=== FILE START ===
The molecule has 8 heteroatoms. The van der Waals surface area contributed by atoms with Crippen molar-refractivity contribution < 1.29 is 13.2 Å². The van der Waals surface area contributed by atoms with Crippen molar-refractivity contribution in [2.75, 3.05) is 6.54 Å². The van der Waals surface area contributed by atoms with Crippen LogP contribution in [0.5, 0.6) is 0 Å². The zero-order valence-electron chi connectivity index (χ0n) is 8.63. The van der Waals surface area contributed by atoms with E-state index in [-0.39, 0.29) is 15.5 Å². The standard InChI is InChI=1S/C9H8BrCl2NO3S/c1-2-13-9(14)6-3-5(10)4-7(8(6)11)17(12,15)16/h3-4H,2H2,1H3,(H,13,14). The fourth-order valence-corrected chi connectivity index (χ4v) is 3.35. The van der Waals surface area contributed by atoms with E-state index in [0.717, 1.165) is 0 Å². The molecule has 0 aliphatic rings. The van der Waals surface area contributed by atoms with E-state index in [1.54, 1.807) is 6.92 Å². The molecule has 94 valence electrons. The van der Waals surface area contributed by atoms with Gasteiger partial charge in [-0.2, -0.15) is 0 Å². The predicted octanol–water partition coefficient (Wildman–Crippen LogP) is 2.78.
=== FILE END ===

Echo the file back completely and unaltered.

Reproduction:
The molecule has 8 heteroatoms. The van der Waals surface area contributed by atoms with Crippen molar-refractivity contribution < 1.29 is 13.2 Å². The van der Waals surface area contributed by atoms with Crippen molar-refractivity contribution in [2.75, 3.05) is 6.54 Å². The van der Waals surface area contributed by atoms with Crippen LogP contribution in [0.5, 0.6) is 0 Å². The zero-order valence-electron chi connectivity index (χ0n) is 8.63. The van der Waals surface area contributed by atoms with E-state index in [-0.39, 0.29) is 15.5 Å². The standard InChI is InChI=1S/C9H8BrCl2NO3S/c1-2-13-9(14)6-3-5(10)4-7(8(6)11)17(12,15)16/h3-4H,2H2,1H3,(H,13,14). The fourth-order valence-corrected chi connectivity index (χ4v) is 3.35. The van der Waals surface area contributed by atoms with E-state index in [0.717, 1.165) is 0 Å². The molecule has 0 aliphatic rings. The van der Waals surface area contributed by atoms with E-state index in [1.54, 1.807) is 6.92 Å². The molecule has 94 valence electrons. The van der Waals surface area contributed by atoms with Gasteiger partial charge in [-0.2, -0.15) is 0 Å². The predicted octanol–water partition coefficient (Wildman–Crippen LogP) is 2.78.